I have a hard time trusting non-gluten free restaurants, specifically pizza and sandwich places, that try and serve gluten free foods. The risk of cross-contamination is so great that the uncertainty drives me nuts. Not only is there an excessive amount of gluten ingredients floating around but also, I can’t watch the kitchen staff handle my order. Honestly, it feels like a sick form of gambling, a Celiac version of Russian roulette, if you will.
Don’t get me wrong, I appreciate the effort that restaurants are making to provide food to GF customers, but I feel that they are targeting the gluten intolerant as opposed to Celiacs, which can be confusing and dangerous for consumers.
Despite my hesitations, I recently dined at a sandwich shop that offered gluten free bread. Luckily, the sandwiches at this establishment are assembled within view of the customers so I had the opportunity to watch how they handled making a gluten free sandwich amongst a sea of gluten sandwiches!
As a UC Berkeley Bear, it is much to my dismay that my fabulous experience at the sandwich shop happened at Stanford University’s CoHo Cafe. Here is what I observed:
First, when I ordered the sandwich, I told the cashier that my reaction to gluten is severe and that my sandwich “could not come into contact with any utensils or products that have been touching wheat.” Similarly to how I sometimes describe a Celiac as being “functionally allergic to gluten,” I did not use the phrase “cross-contamination” so as to avoid confusion over jargon.
You should always remind waitstaff and/or chefs at restaurants offering GF products about cross-contamination. Some places start offering GF products before they do the necessary research about safe kitchen practices.
After placing my order I watched as the person constructing the sandwiches read my order. She promptly removed her gloves and took a few knives and a cutting board to a sink to wash them with soap and water. Next, she put on a new pair of gloves and grabbed a package of Udi’s bread from a cabinet. Interestingly, these were the largest slices of Udi’s bread I have ever seen, they must have been special ordered.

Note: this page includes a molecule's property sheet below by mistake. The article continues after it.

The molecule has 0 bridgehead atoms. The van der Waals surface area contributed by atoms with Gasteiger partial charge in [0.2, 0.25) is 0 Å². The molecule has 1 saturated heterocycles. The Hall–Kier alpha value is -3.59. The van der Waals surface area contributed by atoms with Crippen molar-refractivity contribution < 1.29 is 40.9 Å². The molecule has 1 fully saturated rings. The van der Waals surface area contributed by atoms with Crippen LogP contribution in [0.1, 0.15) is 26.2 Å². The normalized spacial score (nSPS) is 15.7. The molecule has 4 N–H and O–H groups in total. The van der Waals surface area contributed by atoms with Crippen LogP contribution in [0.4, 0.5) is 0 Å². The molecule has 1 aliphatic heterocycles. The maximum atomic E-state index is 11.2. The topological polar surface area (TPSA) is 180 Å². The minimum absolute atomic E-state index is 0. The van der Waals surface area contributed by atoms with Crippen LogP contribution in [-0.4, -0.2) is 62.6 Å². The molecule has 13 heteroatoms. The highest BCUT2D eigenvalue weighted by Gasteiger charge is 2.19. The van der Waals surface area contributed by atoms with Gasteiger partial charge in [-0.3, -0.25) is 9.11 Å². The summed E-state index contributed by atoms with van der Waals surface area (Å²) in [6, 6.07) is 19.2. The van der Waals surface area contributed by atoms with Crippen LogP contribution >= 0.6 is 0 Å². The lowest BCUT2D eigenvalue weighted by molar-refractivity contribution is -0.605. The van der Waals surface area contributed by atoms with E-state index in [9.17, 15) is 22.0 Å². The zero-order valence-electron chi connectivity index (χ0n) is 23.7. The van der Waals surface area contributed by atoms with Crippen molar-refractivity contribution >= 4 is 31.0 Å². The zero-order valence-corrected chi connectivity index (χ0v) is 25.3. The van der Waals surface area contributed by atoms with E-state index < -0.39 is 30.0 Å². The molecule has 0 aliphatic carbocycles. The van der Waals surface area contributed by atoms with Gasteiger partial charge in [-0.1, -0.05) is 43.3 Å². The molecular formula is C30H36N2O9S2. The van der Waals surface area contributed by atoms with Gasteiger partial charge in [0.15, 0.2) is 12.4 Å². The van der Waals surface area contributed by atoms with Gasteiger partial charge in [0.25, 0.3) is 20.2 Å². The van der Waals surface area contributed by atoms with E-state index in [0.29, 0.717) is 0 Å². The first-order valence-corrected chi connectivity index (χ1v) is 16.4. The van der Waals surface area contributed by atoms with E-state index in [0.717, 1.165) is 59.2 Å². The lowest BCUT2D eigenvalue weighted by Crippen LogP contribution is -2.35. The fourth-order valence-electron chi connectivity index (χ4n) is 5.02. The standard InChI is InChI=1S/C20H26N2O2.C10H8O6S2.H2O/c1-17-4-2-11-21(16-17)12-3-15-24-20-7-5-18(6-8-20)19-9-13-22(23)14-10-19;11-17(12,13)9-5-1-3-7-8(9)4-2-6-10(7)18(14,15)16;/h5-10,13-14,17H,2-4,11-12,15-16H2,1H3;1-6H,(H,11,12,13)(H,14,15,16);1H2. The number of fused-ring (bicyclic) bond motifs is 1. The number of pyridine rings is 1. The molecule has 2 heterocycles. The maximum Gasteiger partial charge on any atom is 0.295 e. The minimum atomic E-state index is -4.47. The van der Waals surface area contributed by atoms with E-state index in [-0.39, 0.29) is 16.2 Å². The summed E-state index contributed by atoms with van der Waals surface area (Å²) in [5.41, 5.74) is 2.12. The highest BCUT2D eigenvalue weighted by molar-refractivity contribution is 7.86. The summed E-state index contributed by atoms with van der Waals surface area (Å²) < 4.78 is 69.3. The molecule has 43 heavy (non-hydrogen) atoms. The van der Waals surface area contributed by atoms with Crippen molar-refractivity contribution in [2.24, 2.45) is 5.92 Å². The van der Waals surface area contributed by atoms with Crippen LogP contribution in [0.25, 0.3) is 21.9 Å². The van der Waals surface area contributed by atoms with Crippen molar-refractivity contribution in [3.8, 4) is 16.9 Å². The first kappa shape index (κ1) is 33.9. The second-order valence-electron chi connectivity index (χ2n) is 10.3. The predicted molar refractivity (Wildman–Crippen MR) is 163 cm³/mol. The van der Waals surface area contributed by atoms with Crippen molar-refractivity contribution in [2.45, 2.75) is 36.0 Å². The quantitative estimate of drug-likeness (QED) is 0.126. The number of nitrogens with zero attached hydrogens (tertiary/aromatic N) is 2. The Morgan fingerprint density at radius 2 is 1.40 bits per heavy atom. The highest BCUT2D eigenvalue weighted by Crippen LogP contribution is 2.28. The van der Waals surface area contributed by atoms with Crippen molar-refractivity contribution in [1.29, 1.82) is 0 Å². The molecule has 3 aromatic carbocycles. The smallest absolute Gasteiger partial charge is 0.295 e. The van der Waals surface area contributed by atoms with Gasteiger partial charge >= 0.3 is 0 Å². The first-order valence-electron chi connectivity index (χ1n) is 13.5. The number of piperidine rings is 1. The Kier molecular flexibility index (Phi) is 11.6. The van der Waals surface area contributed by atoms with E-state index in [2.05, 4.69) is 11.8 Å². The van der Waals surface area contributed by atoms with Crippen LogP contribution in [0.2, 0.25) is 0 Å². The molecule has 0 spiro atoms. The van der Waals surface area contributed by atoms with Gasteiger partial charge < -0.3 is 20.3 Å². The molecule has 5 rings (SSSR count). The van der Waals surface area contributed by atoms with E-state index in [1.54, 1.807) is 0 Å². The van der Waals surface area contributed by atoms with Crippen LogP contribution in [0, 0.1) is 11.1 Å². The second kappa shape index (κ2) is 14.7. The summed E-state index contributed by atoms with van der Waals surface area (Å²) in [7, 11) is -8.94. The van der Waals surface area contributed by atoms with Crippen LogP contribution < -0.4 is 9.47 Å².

The woman toasted the bread in a designated panini press. While they were toasting, she went into a back room and brought out a small assortment of condiments that had never been used on wheat products. She assembled the sandwich on the clean cutting board and cut it in half with the newly washed knife.
It was so great to watch such efficient and proper protocol! I think Subway could learn a lot from this tiny sandwich shop! Check out this youtube video of a gluten free customer at Subway checking for cross-contamination. I also think that college campuses should try to catch up with Stanford’s quality service (I am cringing while typing this). I had a meal plan at UC Berkeley for a year and the sandwich station in the dining hall was 100% off limits for me. Not only was there an unreliable supply of gluten free bread but the staff was simply unaware about cross-contamination and how to avoid it. You know someone has fantastic service when a Bear is willing to compliment the actions of anyone or anything even remotely related to Stanford, let alone a Cafe on their campus.
My sandwich was delicious. Since my diagnosis with Celiac Disease, I have been craving a deli-made sandwich. I don’t know why, but there is something special about a sandwich made by a deli…for some reason my sandwiches at home simply aren’t the same.
It is important that restaurants offering GF meals are aware about cross contamination! Next time you dine out, try talking to your server or the chef about how the food is prepared. California Pizza Kitchen had trouble with cross contamination when they tried to offer a GF pizza crust. How did they figure out there was a problem? A pro-active Celiac spoke up. Now, CPK is working with GIG to develop safe kitchen protocol for their GF products.
Cross-contamination is a serious issue. You do not have to be an expert, you simply need to advocate for yourself, in order to help a restaurant improve their GF service.